Dang, and I put the name in the post title…
A few days after posting Dandelions, Grand dandelions and Blow wives, I discovered on a native plant site that Blow wives are NOT Blow wives but Silverpuffs. Not only Silverpuffs, but Lindley’s Silverpuffs. I was looking for why Blow wives was called that and happened by chance on a picture of a near identical plant. Then I googled both names and found this neat photo. Here is the picture…if you click it, you will find the site where I found it.
Silverpuffs are what I have in my meadows.
Identifying CA Native Plants
Identifying native plants is a fun challenge for me. With the help of CalFlora and CalPhotos and learning to consult the Jepson Manual, you get a head start. Google Images can help pinpoint colors and shapes. Google Books can give historical views since books have been written for ages about these CA natives.
I’ve recently discovered Michael L. Charters’ site California Plant Names, with its section CaliforniaPlant Names: Latin and Greek Meanings and Derivations. If you have any sites you refer to, I’d like to know!
I must say that this interest does not appeal to all, as you may already know. My good friend Cheryl, who is a Master Gardener, hates latin names and tells me so whenever I utter one. If you’re still reading this, you may like Latin.
Asking the experts
I like emailing experts occasionally to ask for IDs. You can find experts at University sites, It’s nice to have that option and an email from a lay person may seem like a novelty that folks welcome.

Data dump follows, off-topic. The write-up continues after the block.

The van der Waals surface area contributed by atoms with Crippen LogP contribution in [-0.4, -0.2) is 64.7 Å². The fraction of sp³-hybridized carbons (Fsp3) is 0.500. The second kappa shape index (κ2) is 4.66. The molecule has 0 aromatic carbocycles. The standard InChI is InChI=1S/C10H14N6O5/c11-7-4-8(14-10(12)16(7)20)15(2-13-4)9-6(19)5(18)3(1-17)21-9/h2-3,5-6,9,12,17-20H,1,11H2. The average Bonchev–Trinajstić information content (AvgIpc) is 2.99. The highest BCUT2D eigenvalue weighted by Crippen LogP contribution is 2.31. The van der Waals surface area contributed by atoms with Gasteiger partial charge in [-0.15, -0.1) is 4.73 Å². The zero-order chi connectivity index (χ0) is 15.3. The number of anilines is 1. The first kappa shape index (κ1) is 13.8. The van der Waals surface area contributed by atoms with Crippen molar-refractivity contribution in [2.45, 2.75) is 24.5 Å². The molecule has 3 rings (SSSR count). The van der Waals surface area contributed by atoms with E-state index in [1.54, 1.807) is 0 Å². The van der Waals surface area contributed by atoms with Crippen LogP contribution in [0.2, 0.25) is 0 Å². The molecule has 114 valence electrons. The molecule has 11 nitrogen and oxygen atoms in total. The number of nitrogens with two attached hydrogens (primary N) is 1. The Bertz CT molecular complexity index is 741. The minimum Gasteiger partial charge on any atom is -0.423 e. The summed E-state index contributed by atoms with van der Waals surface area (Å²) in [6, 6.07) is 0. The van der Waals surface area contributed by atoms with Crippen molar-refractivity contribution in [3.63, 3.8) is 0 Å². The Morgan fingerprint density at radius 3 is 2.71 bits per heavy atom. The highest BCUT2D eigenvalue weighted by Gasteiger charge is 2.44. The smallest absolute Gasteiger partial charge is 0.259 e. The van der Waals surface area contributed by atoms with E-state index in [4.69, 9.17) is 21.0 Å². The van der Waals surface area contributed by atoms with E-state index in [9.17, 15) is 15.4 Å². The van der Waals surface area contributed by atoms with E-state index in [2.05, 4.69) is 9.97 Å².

One exception is that I received a cold shoulder form the Cornell University when I emailed about the so called ‘Cornell formula’ for a insect spray made from common household products. I had heard of this formula for years, a mixture of detergent, baking soda and horticultural oil. They referred me one to another in their extension office and elsewhere and disavowed any knowledge of the formula.
Correcting your Plant name
This blog is on Word Press and while I don’t know how other blog servers work, when you name a photo file in WP, you can’t change it. If you find that you’ve misidentified a plant and therefore a photo posted to the blog, you can change it in your post. Fine, but Google still finds the file under the old file name. I’ve had to change IDs several times and I follow a process where I delete the old photo, rename the photo file in my computer with the correct name and reload the photo into the blog. Does this sound tedious? May be, but I’m usually glad to find the correct name and don’t want folks landing here being disappointed not to find correct info.
I guess I’ll change the title of that post and add the info on Silverpuffs.